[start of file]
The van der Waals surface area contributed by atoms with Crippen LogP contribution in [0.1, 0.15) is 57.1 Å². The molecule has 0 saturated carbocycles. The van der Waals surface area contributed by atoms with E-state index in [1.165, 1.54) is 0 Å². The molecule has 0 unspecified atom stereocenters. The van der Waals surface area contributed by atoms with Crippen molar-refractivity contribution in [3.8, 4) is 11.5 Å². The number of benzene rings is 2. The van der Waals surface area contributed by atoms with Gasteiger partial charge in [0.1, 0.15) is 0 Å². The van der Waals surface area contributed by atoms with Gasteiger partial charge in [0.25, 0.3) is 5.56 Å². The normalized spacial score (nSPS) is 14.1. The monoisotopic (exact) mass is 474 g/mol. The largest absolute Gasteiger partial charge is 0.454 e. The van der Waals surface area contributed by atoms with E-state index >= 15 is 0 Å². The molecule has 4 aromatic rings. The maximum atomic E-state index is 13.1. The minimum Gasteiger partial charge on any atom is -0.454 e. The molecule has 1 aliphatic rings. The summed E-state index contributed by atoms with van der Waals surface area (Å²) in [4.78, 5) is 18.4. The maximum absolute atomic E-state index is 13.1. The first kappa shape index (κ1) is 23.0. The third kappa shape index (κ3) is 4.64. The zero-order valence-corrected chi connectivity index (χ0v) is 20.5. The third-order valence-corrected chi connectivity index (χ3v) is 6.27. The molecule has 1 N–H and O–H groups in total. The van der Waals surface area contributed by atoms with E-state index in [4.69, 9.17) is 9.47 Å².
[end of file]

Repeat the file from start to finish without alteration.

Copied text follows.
The van der Waals surface area contributed by atoms with Crippen LogP contribution in [0.1, 0.15) is 57.1 Å². The molecule has 0 saturated carbocycles. The van der Waals surface area contributed by atoms with E-state index in [1.165, 1.54) is 0 Å². The molecule has 0 unspecified atom stereocenters. The van der Waals surface area contributed by atoms with Crippen molar-refractivity contribution in [3.8, 4) is 11.5 Å². The number of benzene rings is 2. The van der Waals surface area contributed by atoms with Gasteiger partial charge in [0.1, 0.15) is 0 Å². The van der Waals surface area contributed by atoms with Gasteiger partial charge in [0.25, 0.3) is 5.56 Å². The normalized spacial score (nSPS) is 14.1. The monoisotopic (exact) mass is 474 g/mol. The largest absolute Gasteiger partial charge is 0.454 e. The van der Waals surface area contributed by atoms with E-state index >= 15 is 0 Å². The molecule has 4 aromatic rings. The maximum atomic E-state index is 13.1. The minimum Gasteiger partial charge on any atom is -0.454 e. The molecule has 1 aliphatic rings. The summed E-state index contributed by atoms with van der Waals surface area (Å²) in [4.78, 5) is 18.4. The maximum absolute atomic E-state index is 13.1. The first kappa shape index (κ1) is 23.0. The third kappa shape index (κ3) is 4.64. The zero-order valence-corrected chi connectivity index (χ0v) is 20.5. The third-order valence-corrected chi connectivity index (χ3v) is 6.27. The molecule has 1 N–H and O–H groups in total. The van der Waals surface area contributed by atoms with E-state index in [4.69, 9.17) is 9.47 Å².